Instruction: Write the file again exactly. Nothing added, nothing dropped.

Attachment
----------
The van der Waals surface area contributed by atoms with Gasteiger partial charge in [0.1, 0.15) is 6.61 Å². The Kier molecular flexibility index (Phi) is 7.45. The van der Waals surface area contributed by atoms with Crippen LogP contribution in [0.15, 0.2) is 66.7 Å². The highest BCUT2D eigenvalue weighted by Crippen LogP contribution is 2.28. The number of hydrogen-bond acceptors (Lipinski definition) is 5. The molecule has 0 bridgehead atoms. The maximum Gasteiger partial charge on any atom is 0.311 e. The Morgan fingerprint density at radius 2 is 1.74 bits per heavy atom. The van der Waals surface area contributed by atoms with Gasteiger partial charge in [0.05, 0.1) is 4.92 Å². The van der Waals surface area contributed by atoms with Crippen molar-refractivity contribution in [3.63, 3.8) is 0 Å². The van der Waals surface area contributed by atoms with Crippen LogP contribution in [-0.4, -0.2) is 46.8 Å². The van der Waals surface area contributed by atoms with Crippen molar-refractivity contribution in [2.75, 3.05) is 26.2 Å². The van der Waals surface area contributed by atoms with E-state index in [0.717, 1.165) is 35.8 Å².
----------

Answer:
The van der Waals surface area contributed by atoms with Gasteiger partial charge in [0.1, 0.15) is 6.61 Å². The Kier molecular flexibility index (Phi) is 7.45. The van der Waals surface area contributed by atoms with Crippen LogP contribution in [0.15, 0.2) is 66.7 Å². The highest BCUT2D eigenvalue weighted by Crippen LogP contribution is 2.28. The number of hydrogen-bond acceptors (Lipinski definition) is 5. The molecule has 0 bridgehead atoms. The maximum Gasteiger partial charge on any atom is 0.311 e. The Morgan fingerprint density at radius 2 is 1.74 bits per heavy atom. The van der Waals surface area contributed by atoms with Gasteiger partial charge in [0.05, 0.1) is 4.92 Å². The van der Waals surface area contributed by atoms with Crippen molar-refractivity contribution in [3.63, 3.8) is 0 Å². The van der Waals surface area contributed by atoms with Crippen LogP contribution in [-0.4, -0.2) is 46.8 Å². The van der Waals surface area contributed by atoms with Crippen molar-refractivity contribution in [2.75, 3.05) is 26.2 Å². The van der Waals surface area contributed by atoms with E-state index in [0.717, 1.165) is 35.8 Å².